Tree mail is the new e-mail

WITH people zapping messages to each other at the touch of a button, this doesn't look like the very latest technology – but this is tree-mail.These postcards from the hedge can be sent by through the post for the cost of a normal stamp and are environmentally-friendly because they can be used again and again .

WITH people zapping messages to each other at the touch of a button, this doesn't look like the very latest technology - but this is tree-mail.

These postcards from the hedge can be sent by through the post for the cost of a normal stamp and are environmentally-friendly because they can be used again and again . . . and again.

The wooden postcards are a new idea developed by Suffolk artist Jason Gathorne-Hardy and a team of students who receive specialist educational training at Otley College.

The postcards are an innovate business venture by the college's Busy Bees Enterprise programme and students are hoping they will take off in a big way.

Mr Gathorne-Hardy said the postcards were made from oak wood off-cuts and complied with the standard 1st and 2nd class weight categories for post.

"They can be re-used over and over again by being sanded down and then a new message written on them, though it is probably just as easy to simply stick a new piece of paper over the previous writing," he said.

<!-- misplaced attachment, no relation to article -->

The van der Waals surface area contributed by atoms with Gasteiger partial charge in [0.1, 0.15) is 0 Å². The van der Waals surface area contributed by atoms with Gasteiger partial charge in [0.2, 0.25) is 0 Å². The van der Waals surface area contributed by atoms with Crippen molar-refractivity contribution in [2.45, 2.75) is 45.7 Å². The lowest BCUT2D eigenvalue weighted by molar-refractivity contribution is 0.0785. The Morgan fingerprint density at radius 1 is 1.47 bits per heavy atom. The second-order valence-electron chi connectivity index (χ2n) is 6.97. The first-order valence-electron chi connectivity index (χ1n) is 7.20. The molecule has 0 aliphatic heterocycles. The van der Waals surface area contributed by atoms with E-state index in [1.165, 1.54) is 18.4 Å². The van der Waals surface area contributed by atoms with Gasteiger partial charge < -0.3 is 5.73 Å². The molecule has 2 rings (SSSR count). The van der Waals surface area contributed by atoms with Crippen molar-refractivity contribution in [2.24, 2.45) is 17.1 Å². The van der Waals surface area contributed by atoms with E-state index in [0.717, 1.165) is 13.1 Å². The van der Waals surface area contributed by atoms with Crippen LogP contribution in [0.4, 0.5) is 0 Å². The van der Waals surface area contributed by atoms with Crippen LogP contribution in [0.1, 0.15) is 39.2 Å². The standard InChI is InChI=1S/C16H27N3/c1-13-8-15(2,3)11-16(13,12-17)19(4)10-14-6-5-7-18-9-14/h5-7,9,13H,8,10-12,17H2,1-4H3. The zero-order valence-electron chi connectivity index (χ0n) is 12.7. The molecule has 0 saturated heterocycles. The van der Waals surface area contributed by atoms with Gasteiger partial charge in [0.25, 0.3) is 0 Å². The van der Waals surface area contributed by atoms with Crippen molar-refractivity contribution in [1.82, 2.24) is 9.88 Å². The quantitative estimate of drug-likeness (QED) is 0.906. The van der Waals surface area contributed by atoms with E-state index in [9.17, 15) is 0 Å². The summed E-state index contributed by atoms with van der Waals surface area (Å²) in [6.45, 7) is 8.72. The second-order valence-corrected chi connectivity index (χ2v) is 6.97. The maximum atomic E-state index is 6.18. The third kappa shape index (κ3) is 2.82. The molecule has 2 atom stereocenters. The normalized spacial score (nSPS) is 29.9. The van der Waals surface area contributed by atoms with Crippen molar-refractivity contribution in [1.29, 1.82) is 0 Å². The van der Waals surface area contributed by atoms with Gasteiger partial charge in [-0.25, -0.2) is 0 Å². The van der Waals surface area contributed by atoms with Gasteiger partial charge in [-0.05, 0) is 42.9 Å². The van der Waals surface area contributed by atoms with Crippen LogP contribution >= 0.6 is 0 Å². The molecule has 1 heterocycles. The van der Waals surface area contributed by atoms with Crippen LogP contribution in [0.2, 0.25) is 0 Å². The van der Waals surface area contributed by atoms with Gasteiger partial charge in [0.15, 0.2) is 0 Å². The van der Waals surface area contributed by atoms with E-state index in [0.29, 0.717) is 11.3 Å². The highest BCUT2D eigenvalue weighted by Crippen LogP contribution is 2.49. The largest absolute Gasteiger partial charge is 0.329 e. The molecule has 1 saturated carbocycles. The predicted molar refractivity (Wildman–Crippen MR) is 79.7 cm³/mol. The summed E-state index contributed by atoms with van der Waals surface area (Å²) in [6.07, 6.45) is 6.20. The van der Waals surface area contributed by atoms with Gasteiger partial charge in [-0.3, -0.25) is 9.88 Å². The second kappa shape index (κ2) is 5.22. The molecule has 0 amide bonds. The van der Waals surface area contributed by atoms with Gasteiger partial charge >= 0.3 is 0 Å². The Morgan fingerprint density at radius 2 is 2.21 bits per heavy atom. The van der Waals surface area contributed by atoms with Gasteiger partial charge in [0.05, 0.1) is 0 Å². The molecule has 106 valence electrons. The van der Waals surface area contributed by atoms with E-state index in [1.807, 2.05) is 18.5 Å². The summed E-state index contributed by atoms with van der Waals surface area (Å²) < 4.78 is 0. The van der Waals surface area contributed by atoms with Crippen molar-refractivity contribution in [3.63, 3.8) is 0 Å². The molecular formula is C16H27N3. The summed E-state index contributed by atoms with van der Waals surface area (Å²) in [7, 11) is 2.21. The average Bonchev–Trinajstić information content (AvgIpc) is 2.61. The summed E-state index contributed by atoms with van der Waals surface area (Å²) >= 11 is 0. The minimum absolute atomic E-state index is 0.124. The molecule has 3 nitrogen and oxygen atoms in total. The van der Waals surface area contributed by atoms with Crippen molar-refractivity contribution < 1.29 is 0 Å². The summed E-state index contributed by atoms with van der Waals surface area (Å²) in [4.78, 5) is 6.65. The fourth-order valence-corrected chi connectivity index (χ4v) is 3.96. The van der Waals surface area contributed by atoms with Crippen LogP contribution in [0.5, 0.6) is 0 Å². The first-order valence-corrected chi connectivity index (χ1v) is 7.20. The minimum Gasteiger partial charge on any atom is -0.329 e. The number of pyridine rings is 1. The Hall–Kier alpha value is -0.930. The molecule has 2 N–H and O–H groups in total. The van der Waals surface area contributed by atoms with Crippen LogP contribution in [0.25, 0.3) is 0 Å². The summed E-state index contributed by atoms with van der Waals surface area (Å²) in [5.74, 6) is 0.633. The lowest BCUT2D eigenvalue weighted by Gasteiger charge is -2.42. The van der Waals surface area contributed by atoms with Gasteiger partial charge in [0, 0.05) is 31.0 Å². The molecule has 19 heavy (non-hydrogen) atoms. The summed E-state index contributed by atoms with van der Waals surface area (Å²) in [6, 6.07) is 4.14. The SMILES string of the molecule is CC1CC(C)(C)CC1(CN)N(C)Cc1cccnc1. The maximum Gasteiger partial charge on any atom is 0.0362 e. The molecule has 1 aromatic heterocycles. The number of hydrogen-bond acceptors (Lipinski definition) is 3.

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To make the scheme more environmentally-friendly, it is planned to also use wood from trees which have died and also coppiced wood.

"This all started when one of my friends sent a piece of driftwood to me through the post from Aldeburgh beach," said Mr Gathorne-Hardy, an artist, research worker and landowner.

"It suddenly occurred to me that people are constantly e-mailing so why can't that be tree-mailing? Hence a business idea was born.

"The Royal Mail is just brilliant and will deliver almost anything. When you think how many pairs of hands a wooden postcard has to go through en route, it could be rejected at any stage, but they have all got to their destinations.

"Since involving students at Otley College, the project has really gained some momentum and all profits gained from this idea will go back into expanding the business, helping the students and any money left over will be given to other local charities such as The Suffolk Wildlife Trust."

The students at Otley are processing and packaging the postcards, preparing them for sale either individually or in packs of five.

Course tutor Sophy Jones said: "It gives our students an opportunity to be a part of a real business project. They have shown great interest and enthusiasm for this assignment and it is fantastic to see them so engaged."

The enterprise programme is part of the college's pre-foundation studies department, which supports students with special educational needs. Students have been working on several projects, including the college Christmas card.

The wooden postcards will be sold at cafes and coffee shops in east Suffolk.